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      Buddhist Beads: History and Use of Prayer Beads

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Buddhist Beads: History and Use of Prayer Beads

Originating in India about 500 B.C., Buddhism reached China in the first century A.D., Korea about the beginning of the fourth century, Japan the sixth, and Tibet the eighth. As Buddhism became the established religion in these countries, it was influenced by the diverse cultures with which it came into contact.

prayer beads
Gemstone Prayer Beads

Unlimited tolerance is an essential principle of Buddhism, a concept reflected in the various forms and materials of its prayer beads. This cane be seen, for example, by comparing Tibetan Buddhist beads with those from Japan. Differences exist in the elaboration of form, the number and types of pendants and tassels, the dividing beads and materials - the Japanese, regardless of their social status, have tended to use wood, while wealthy Tibetans preferred Amber and Coral or human bone.

Buddhism adopted rosaries from the Hindus. The rosary, an important part of a Buddhist monk’s attire, usually consists of 108 smooth beads, corresponding to the number of mental conditions or sinful desires that can be overcome by the recitation with the beads. Although monks use full chains of 108 beads, rosaries carried by lay people often consists of only thirty of forty beads.

Tibetan Buddhist Prayer Beads Malas are also known as japa malas or as the Buddhist rosary. While Buddhist rosaries commonly have 108 beads, there are also wrist malas with 16 to 19 beads. The japa mala is traditionally used in Tibetan Buddhism and in Hinduism. Prayer beads are used to count mantras. When using the japa mala, your fingers pass over one prayer bead for each time you recite the mantra. Tibetan Buddhist prayer beads come from Hindu prayer beads, and in both religions the number 108 is important.

Favored beads are from the seed of the sacred bo tree, a species of fig (Ficus religiosa). The use of beads for meditation and attainment and attainment of a mystical state through repetition of prayer has its widest application in Buddhism, particularly in the Himalayan region, where they are still a familiar part of life.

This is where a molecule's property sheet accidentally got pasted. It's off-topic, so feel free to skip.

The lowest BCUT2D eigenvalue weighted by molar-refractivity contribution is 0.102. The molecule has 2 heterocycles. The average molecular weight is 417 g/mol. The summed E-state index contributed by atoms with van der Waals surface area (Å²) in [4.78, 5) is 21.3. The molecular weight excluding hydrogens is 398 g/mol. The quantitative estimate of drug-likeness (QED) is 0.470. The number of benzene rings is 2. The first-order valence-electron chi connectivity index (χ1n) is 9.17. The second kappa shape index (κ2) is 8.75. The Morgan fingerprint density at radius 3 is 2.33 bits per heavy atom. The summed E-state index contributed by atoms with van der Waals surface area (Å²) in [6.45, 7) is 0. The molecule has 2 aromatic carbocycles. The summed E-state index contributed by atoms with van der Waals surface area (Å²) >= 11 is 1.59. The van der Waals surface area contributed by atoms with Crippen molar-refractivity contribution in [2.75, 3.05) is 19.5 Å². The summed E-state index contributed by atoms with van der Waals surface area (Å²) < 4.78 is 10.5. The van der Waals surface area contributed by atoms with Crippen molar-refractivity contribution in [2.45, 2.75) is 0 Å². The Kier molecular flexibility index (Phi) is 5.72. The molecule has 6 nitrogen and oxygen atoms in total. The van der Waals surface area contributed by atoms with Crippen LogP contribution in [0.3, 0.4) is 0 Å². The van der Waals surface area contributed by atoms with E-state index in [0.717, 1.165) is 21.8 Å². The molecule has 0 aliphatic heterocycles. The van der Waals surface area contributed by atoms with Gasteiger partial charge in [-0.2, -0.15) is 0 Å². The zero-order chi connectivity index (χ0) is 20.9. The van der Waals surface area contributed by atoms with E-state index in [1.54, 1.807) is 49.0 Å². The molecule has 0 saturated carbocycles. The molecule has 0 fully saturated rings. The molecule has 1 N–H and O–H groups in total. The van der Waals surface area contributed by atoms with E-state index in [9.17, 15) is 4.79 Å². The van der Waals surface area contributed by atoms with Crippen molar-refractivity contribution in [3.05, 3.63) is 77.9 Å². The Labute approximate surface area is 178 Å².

In old Tibet, nearly everyone carried or wore prayer beads of wood, shell, amber, semiprecious or precious stones. The materials differed according to the owner’s taste and wealth, and depended too on the devotee’s sect and the deity worshipped. The most highly prized beads were made from the bones of a Lama.

In old Tibetan rosaries, three beads of different sizes and materials were used to divide the full rosary of 108 round or disk beads into four groups of twenty-seven each. At the point where the two ends of the string came together, three large retaining beads were included to indicate the completion of a round or circuit of prayer. These last beads symbolize the triad of Buddha, the doctrine and the community. Attached to the main string were usually two strands of of ten smaller beads. Known as the “number keepers” or counters, these act like a minature abacus, keeping track of the number of times the user recites his prayer or mantra. The counter strings generally terminate with two small pendants, called the djore and drilbu. The djore (a representation of the conventionalized thunderbolt of Indra) is the single circuit string, while the drilbu (a tiny bell) marks every ten repetitions. In addition to these conventions, it is common to find personal odds and ends, such as tweezers or keys, attached to the rosaries.

Prayer beads were less widespread in China. Under Manchu rule (1644-1912), however, Buddhist prayer beads, modeled after those from Tibet, became fashionable with the ruling hierarchy and quite elaborate. Called “court chains,” they were used in China primarily for status symbols rather than prayer. In Korea, where Buddhism was the official state religion until banned by the Yi dynasty (1392-1910), rosaries were quite an important part of religious rituals. Korean rosaries typically have 110 beads, whereas most Buddhist rosaries use 108. The two extra beads are large: one is decorated with swastika and located at the beginning of the strand; the other is plain and placed in the middle. A devotional treatise entitled “the Classic of the Rosary” is displayed as a poster on the walls of the Korean Buddhist temples. “The Classic” shows a rosary and explains its numerous uses.

Among the Japanese, prayer beads were also an important component of both social and religious life. The beads were carried by monks and lay citizens to funerals and other ceremonial events. All teahouses had a hook on the wall for hanging the beads; an important or unusual set gave prestige to the teahouse.

The Buddhist rosary took on unique forms in Japan, with different sects exhibiting various numbers and arrangements of beads. The most widely used was the shozoiki jiudzu, a strand of 112 beads. Jui-dzu shops, often located at pilgrimage stops, advertised their sacred wares by hanging huge wooden rosaries outside the store. A set of prayer beads that has been blessed over the incense of smoke of a respected temple was highly valued by its owner.

Wood was the preferred material for Japanese Buddhist rosaries. Cherry, rose, plum, carved and smoothed peach, ebony and mahogany were all used. Walnut shells, Cherry pits, and the nuts of the bead tree (Melia azedarach) were also popular.

There are various gemstones used in Buddhist prayer.

They include: Amazonite, Amber,Azurite, Rhodonite, Black Onyx, Turquoise, Amethyst, Pearl, Tiger Eye, Rose Quartz, Jasper, Red Coral, Carnelian, Lepidolite, Clear Crystal, Moonstone, Citrine



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No claims are made. These alleged powers are gathered from writing, books, folklore and various sources.